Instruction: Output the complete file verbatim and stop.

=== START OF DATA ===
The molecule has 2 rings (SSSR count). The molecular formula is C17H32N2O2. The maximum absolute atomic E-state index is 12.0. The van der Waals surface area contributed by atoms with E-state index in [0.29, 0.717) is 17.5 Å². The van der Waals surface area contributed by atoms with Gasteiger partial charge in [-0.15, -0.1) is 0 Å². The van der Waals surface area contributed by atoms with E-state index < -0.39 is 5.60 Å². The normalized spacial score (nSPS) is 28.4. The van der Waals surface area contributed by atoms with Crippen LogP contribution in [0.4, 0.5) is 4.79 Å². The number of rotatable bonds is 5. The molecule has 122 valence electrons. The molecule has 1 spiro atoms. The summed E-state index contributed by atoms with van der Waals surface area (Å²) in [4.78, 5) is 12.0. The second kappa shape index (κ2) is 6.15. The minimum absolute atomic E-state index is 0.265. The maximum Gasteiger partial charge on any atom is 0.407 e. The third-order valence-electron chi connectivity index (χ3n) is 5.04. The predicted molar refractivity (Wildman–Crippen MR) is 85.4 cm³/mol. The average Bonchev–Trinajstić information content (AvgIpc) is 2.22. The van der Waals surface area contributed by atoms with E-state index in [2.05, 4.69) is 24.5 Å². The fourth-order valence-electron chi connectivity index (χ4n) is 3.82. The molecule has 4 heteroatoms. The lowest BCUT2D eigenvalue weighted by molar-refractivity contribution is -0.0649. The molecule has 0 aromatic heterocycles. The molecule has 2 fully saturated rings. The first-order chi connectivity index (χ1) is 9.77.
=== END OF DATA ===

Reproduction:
The molecule has 2 rings (SSSR count). The molecular formula is C17H32N2O2. The maximum absolute atomic E-state index is 12.0. The van der Waals surface area contributed by atoms with E-state index in [0.29, 0.717) is 17.5 Å². The van der Waals surface area contributed by atoms with Gasteiger partial charge in [-0.15, -0.1) is 0 Å². The van der Waals surface area contributed by atoms with E-state index < -0.39 is 5.60 Å². The normalized spacial score (nSPS) is 28.4. The van der Waals surface area contributed by atoms with Crippen LogP contribution in [0.4, 0.5) is 4.79 Å². The number of rotatable bonds is 5. The molecule has 122 valence electrons. The molecule has 1 spiro atoms. The summed E-state index contributed by atoms with van der Waals surface area (Å²) in [4.78, 5) is 12.0. The second kappa shape index (κ2) is 6.15. The minimum absolute atomic E-state index is 0.265. The maximum Gasteiger partial charge on any atom is 0.407 e. The third-order valence-electron chi connectivity index (χ3n) is 5.04. The predicted molar refractivity (Wildman–Crippen MR) is 85.4 cm³/mol. The average Bonchev–Trinajstić information content (AvgIpc) is 2.22. The van der Waals surface area contributed by atoms with E-state index in [2.05, 4.69) is 24.5 Å². The fourth-order valence-electron chi connectivity index (χ4n) is 3.82. The molecule has 4 heteroatoms. The lowest BCUT2D eigenvalue weighted by molar-refractivity contribution is -0.0649. The molecule has 0 aromatic heterocycles. The molecule has 2 fully saturated rings. The first-order chi connectivity index (χ1) is 9.77.